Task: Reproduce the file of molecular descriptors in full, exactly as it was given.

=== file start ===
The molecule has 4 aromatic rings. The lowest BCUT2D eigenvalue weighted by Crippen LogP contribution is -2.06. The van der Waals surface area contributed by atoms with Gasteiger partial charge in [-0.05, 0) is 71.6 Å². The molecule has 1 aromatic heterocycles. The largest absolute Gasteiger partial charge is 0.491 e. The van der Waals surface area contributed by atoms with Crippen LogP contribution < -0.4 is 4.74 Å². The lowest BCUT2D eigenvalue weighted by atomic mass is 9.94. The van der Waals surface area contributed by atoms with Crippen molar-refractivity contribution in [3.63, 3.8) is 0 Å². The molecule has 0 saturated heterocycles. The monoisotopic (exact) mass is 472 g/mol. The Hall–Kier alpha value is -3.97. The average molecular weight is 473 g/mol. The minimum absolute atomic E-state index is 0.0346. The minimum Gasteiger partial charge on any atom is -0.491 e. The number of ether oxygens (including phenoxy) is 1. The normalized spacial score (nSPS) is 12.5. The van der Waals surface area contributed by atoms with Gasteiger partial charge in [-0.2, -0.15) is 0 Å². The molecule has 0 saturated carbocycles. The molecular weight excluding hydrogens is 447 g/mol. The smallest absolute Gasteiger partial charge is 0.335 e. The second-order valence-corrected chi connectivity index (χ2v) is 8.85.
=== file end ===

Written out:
The molecule has 4 aromatic rings. The lowest BCUT2D eigenvalue weighted by Crippen LogP contribution is -2.06. The van der Waals surface area contributed by atoms with Gasteiger partial charge in [-0.05, 0) is 71.6 Å². The molecule has 1 aromatic heterocycles. The largest absolute Gasteiger partial charge is 0.491 e. The van der Waals surface area contributed by atoms with Crippen LogP contribution < -0.4 is 4.74 Å². The lowest BCUT2D eigenvalue weighted by atomic mass is 9.94. The van der Waals surface area contributed by atoms with Crippen molar-refractivity contribution in [3.63, 3.8) is 0 Å². The molecule has 0 saturated heterocycles. The monoisotopic (exact) mass is 472 g/mol. The Hall–Kier alpha value is -3.97. The average molecular weight is 473 g/mol. The minimum absolute atomic E-state index is 0.0346. The minimum Gasteiger partial charge on any atom is -0.491 e. The number of ether oxygens (including phenoxy) is 1. The normalized spacial score (nSPS) is 12.5. The van der Waals surface area contributed by atoms with Gasteiger partial charge in [-0.2, -0.15) is 0 Å². The molecule has 0 saturated carbocycles. The molecular weight excluding hydrogens is 447 g/mol. The smallest absolute Gasteiger partial charge is 0.335 e. The second-order valence-corrected chi connectivity index (χ2v) is 8.85.